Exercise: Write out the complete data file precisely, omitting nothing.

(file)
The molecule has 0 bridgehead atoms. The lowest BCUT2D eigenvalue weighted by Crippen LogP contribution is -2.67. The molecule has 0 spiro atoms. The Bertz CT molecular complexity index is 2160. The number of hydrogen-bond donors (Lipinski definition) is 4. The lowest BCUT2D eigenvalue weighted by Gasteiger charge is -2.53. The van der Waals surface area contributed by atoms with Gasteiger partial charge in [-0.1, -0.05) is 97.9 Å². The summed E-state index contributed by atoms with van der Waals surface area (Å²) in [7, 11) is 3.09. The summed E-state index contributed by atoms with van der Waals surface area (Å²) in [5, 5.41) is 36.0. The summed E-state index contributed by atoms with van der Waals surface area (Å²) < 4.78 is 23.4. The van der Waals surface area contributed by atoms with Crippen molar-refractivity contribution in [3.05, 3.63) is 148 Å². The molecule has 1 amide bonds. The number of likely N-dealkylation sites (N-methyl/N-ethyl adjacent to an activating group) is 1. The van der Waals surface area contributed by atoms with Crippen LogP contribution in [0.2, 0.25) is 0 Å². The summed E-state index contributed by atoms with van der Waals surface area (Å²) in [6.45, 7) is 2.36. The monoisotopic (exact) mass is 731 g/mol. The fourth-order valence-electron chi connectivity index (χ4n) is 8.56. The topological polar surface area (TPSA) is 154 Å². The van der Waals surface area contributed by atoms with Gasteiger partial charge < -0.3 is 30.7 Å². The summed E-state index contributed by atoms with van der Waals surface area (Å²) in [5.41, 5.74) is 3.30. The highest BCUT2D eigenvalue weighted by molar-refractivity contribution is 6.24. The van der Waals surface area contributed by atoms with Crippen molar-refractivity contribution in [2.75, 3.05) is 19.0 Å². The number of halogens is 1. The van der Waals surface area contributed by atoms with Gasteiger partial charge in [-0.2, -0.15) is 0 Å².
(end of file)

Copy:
The molecule has 0 bridgehead atoms. The lowest BCUT2D eigenvalue weighted by Crippen LogP contribution is -2.67. The molecule has 0 spiro atoms. The Bertz CT molecular complexity index is 2160. The number of hydrogen-bond donors (Lipinski definition) is 4. The lowest BCUT2D eigenvalue weighted by Gasteiger charge is -2.53. The van der Waals surface area contributed by atoms with Gasteiger partial charge in [-0.1, -0.05) is 97.9 Å². The summed E-state index contributed by atoms with van der Waals surface area (Å²) in [7, 11) is 3.09. The summed E-state index contributed by atoms with van der Waals surface area (Å²) in [5, 5.41) is 36.0. The summed E-state index contributed by atoms with van der Waals surface area (Å²) < 4.78 is 23.4. The van der Waals surface area contributed by atoms with Crippen molar-refractivity contribution in [3.05, 3.63) is 148 Å². The molecule has 1 amide bonds. The number of likely N-dealkylation sites (N-methyl/N-ethyl adjacent to an activating group) is 1. The van der Waals surface area contributed by atoms with Crippen LogP contribution in [0.2, 0.25) is 0 Å². The summed E-state index contributed by atoms with van der Waals surface area (Å²) in [6.45, 7) is 2.36. The monoisotopic (exact) mass is 731 g/mol. The fourth-order valence-electron chi connectivity index (χ4n) is 8.56. The topological polar surface area (TPSA) is 154 Å². The van der Waals surface area contributed by atoms with Gasteiger partial charge < -0.3 is 30.7 Å². The summed E-state index contributed by atoms with van der Waals surface area (Å²) in [5.41, 5.74) is 3.30. The highest BCUT2D eigenvalue weighted by molar-refractivity contribution is 6.24. The van der Waals surface area contributed by atoms with Crippen molar-refractivity contribution in [2.75, 3.05) is 19.0 Å². The number of halogens is 1. The van der Waals surface area contributed by atoms with Gasteiger partial charge in [-0.2, -0.15) is 0 Å².